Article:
2008 UNCITRAL Digest of case law on the United Nations Convention on the International Sale of Goods
Digest of Article 62 case law [reproduced with permission of UNCITRAL] [*]
The seller may require the buyer to pay the price, take delivery or perform his other obligations, unless the seller has resorted to a remedy which is inconsistent with this requirement.
1. Article 62 entitles the seller to require the buyer to perform its obligations. This remedy is generally recognised in civil law systems, whereas common law systems generally allow for the remedy (often under the designation "specific performance") only in limited circumstances.
2. Article 62 is a remedy for sellers who have a special interest in performance by the buyer, particularly in performance of the obligation to take delivery of the goods. Examples of recourse to this remedy where a buyer has refused to take delivery, however, are rare in case law. Cases in which article 62 is invoked as a remedy for the buyer's failure to pay the purchase price, on the other hand, are numerous.
Limitations on the seller's right to require performance
3. The right to require performance under article 62 is subject to two kinds of limitations. One such limitation is expressed in article 62 itself: a seller is deprived of the right if he has resorted to a remedy that is inconsistent with requiring performance, as where the seller has declared the contract avoided (article 64) or fixed an additional period of time for performance (article 63). The second limitation derives from article 28 of the Convention, under which a court is not bound to order specific performance on behalf of a seller, even if that would otherwise be required under article 62, if the court would not do so under its domestic law in respect of similar contracts not governed by the Convention.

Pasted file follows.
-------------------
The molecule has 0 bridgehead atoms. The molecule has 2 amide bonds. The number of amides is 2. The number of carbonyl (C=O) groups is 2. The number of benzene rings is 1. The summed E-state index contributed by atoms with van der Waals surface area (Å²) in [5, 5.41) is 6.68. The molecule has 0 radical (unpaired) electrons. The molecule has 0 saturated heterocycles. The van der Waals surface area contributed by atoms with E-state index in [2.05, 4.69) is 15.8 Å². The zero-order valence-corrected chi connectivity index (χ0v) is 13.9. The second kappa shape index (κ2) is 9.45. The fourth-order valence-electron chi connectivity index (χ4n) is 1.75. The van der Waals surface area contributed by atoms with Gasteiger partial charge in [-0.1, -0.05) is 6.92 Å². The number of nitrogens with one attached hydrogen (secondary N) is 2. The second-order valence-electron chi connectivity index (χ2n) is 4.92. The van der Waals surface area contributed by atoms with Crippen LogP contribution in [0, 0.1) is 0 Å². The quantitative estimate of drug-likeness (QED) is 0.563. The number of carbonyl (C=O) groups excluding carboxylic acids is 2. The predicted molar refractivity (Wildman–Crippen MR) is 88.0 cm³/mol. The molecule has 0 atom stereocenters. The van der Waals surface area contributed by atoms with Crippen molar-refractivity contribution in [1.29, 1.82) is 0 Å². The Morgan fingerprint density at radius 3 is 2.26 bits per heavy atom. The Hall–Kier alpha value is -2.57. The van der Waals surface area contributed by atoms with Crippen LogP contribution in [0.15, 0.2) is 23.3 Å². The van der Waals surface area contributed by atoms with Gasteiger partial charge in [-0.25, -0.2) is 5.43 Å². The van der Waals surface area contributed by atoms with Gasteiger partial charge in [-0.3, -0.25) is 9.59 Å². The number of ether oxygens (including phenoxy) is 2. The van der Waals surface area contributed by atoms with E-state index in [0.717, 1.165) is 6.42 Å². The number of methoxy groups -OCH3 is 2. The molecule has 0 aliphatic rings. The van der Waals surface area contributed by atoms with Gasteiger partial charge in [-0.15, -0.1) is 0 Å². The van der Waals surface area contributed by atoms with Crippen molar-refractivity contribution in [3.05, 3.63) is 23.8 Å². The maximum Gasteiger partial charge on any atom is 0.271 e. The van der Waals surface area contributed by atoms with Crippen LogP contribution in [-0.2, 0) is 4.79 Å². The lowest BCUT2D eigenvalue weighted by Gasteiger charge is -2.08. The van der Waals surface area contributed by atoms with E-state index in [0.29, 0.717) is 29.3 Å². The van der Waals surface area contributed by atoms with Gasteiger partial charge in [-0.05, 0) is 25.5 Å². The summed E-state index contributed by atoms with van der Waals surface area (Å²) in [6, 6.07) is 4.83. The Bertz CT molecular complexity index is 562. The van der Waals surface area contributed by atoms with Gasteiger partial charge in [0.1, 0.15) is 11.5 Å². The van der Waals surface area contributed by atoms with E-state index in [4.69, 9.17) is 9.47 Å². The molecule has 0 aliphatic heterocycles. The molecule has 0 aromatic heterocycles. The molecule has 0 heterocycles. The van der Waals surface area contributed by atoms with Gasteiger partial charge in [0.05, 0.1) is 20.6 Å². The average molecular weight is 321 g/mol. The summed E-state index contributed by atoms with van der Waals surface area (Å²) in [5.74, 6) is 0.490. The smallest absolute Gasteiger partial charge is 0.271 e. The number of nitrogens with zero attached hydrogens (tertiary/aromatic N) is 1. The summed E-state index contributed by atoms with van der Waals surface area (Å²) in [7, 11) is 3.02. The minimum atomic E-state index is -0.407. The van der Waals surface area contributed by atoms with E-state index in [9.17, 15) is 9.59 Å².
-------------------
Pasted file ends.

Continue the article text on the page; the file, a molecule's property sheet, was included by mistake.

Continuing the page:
* This presentation of the UNCITRAL Digest is a slightly modified version of the original UNCITRAL text at <http://www.UNCITRAL.org/pdf/english/clout/CISG_second_edition.pdf>. The following modifications were made by the Institute of International Commercial Law of the Pace University School of Law:
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1. For further comments on matter, see the Digest for article 28, para 1.
2. For a general statement on the remedy, see [GERMANY Oberlandesgericht München 8 February 1995 (Automobile case)] (see full text of the decision).
3. See [GERMANY Landgericht Münchengladbach 15 July 2003 (Filters case)]; [BELGIUM Hof van Beroep Gent 2 December 2002 (Clothing case)]; [ARGENTINA Cámara Nacional de Apelaciones en lo Comercial de Buenos Aires 21 July 2002 (Malt case)]; [GERMANY Landgericht München 27 February 2002 (Globes case)]; [GERMANY Landgericht Erfurt 29 July 1998 (Shoe soles case)]; [GERMANY Oberlandesgericht München 9 July 1997 (Leather goods case)]; [GERMANY Landgericht Bielefeld 2 August 1996 (Pig case)]; [GERMANY Oberlandesgericht Frankfurt a.M. 31 March 1995 (Copper and nickel electrolyte cathodes case)]; [GERMANY Oberlandesgericht München 8 March 1995 (Copper-nickel electrolyte cathodes case)]; [ICC International Court of Arbitration, Award 7197 of 1992 (Failure to open letter of credit and penalty clause case)].